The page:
Moving Abroad: The dangers and how to relocate successfully

Moving Abroad: The dangers and how to relocate successfully

By Andrea Martins, Director & Co-Founder, ExpatWomen.com

What is your expat story

I left Australia to follow my husband abroad in January 2000. Our first stop was Jakarta, Indonesia (3 years), then Mexico City, Mexico (4 years), then we repatriated to a new city (Sunshine Coast) in Australia for 2 and a half years, before venturing abroad again to Kuala Lumpur, Malaysia (2 years). We have recently repatriated again, first to Sydney and then a few months later, back to the Sunshine Coast for a while. Who knows where we will end up next!

What was your motivation for setting up the site

I set up ExpatWomen.com with my American friend Jill Lengré when we were both in Mexico City as expats in 2006. (After nearly one year of work behind-the-scenes, the site launched in January 2007.) Our dream was to connect women worldwide – which we have done. ExpatWomen.com is now the largest global site helping women living abroad, with nearly 12,000 members – of 177 nationalities, based in 190 countries.

(Note: Jill worked with me until January 2008 when she stepped aside due to her divorce and repatriation back to the United States.)

Why should an expat visit your site

We have more than 1,000 quality content pages, expat links for clubs and schools, in excess of 2,000 blogs submitted by expat women who share insights about their lives abroad, over 300 readers’ stories, loads of motivational articles, plus interviews with expat authors and successful women living abroad.

Your top 3 tips once you have moved abroad

1. Get out of the house. I once met an American expat, when I was living in Mexico, who called me to come to my kids’ playgroup. She confided in me that she had not left the apartment with her two children “except to buy groceries” for four months! I truly believe that this is a recipe for disaster, because the longer you take to become familiar with your new environment, the harder and harder it gets. So be courageous – get out of the house!

2. Ask for help. If you meet someone and want to meet again, ask for their number. If you do not know where to find things, smile and ask whoever you can. Most people, both locals and expats, want to impart their knowledge. Just ask.

3. Forgive yourself. If you have had a bad day and could not cope with the new language, the crazy taxi driver, the lack of an Internet connection and the mess of boxes in your new home, stop, breathe, and know that this is completely normal and it will get better. You do not need to be a superhero – relax a little, understand that some things take time, and go easy on yourself.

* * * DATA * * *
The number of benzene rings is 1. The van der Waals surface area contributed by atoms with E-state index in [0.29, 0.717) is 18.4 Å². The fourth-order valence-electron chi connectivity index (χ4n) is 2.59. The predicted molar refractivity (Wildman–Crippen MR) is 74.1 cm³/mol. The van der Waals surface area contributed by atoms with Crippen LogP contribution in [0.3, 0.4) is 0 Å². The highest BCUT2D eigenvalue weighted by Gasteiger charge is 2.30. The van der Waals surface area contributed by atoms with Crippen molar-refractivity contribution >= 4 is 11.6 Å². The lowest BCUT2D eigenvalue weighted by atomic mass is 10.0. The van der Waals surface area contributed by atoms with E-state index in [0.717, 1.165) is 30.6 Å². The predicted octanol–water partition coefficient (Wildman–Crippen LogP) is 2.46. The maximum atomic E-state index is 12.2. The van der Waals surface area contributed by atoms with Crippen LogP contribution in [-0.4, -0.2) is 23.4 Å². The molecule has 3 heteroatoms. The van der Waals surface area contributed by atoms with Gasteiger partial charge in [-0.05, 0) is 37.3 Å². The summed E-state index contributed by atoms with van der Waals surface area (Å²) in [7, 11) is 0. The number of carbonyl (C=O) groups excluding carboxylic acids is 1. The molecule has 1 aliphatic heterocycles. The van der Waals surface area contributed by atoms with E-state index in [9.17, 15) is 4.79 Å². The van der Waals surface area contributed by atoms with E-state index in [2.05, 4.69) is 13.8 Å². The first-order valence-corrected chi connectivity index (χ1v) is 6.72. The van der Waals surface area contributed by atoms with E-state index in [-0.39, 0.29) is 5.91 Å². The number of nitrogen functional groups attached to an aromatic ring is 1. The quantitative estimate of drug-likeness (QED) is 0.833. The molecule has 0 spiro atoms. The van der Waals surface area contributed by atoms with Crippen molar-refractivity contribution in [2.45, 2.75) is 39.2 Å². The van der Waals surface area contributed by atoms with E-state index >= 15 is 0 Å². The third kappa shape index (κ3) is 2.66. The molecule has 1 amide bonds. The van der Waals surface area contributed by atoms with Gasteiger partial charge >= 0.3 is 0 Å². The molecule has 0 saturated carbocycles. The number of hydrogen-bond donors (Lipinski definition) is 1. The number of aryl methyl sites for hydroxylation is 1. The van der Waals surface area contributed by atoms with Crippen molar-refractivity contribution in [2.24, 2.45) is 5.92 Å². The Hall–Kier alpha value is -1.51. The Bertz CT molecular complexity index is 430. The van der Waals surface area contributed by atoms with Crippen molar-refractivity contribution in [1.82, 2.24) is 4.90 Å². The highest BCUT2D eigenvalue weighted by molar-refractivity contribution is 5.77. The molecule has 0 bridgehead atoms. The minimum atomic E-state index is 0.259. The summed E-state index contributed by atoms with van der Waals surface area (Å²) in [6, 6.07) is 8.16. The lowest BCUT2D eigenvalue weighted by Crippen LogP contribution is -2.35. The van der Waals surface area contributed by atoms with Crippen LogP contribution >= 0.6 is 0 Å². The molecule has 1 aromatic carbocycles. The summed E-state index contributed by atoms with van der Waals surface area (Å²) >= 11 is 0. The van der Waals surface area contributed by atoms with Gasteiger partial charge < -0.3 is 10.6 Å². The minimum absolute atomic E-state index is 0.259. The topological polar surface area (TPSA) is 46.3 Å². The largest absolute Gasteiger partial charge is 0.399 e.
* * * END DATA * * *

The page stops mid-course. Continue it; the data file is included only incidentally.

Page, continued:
How to avoid culture shock and move abroad successfully

I am of the opinion that wherever we live in the world, we all tend to live in our own little bubble. So, whether you move abroad, or move domestically, moving out of that bubble will always be a bit of a shock and take some getting used to. New home, new streets, new school, new workplace, new shops, new restaurants, new recreational venues, new doctors, new friends and more.

Yes, moving to a foreign culture – particularly with a language unfamiliar to you, will likely give you more of a culture shock. I do not think you can avoid the culture shock, just prepare for it by doing as much research as you can before you leave, being as proactive as you can when you are abroad (finding new clubs, new doctors, and a new support network as soon as possible), and being open to new experiences and hiccups along the way.

Your top 3 tips on repatriating back home and avoiding reverse culture shock

1. Stay abroad!

2. Enjoy memories of your life abroad, but try to (re)establish new roots and support networks back home as soon as possible. Trying to keep one foot in each ‘world’ can sometimes make it much more difficult to repatriate, so I suggest focusing on just one of those worlds and immersing yourself in it as completely as possible.

3. Understand that different family members might have mixed feelings, so remember to be sensitive to how everyone in the family is feeling.

Andrea Martins is Director & Co-Founder at ExpatWomen.com

3 Comments

  1. Great advice Andrea! Even though I’ve made the move a few times now, it is a danger getting stuck in that bubble…especially missing friends from my last place of residence (Dubai). It’s so easy to just sit at my computer, email, Skype and Facebook everyone to keep one foot back there (or in my home country) but I know how important it is to just get out!
    Thanks for the reminder,
    Anne :)

  2. Vanessa 7 years ago

    Hello Andrea,

    I follow your website closely since my hubby (American) and I (Mx City) moved from US to the Netherlands.
    We are trying to repatriate to Mex City, but I am not sure how to prepare my husband for that. I keep telling him that traffic is horrible, the sun will make his pale skin grow melanoma,and that my family is loud and noisy. Still he dreams of living in Mexico.
    Our stay with the Dutch hasn’t been pleasant so maybe he is growing false high expectations for a non-white country. I am not sure how to be objective and prepare him for a closer to reality look…

    Many Thanks!
    V

  3. Andrea Martins 7 years ago

    Hi Anne and Hi Vanessa, Thanks so much for your comments.

    Anne, you’re right. It’s hard to let go of friends and memories in your last posting. I can safely say that you are not alone in those feelings and only time, plus some proactive “I have to get out of the house” momentum will slowly tame those feelings to a level where you can still remember fondly, but also move forward. Good luck!

    Vanessa, Choosing to repatriate is indeed a hard decision, because nostalgia usually taints our memories of ‘home’. Good luck with your decision also!

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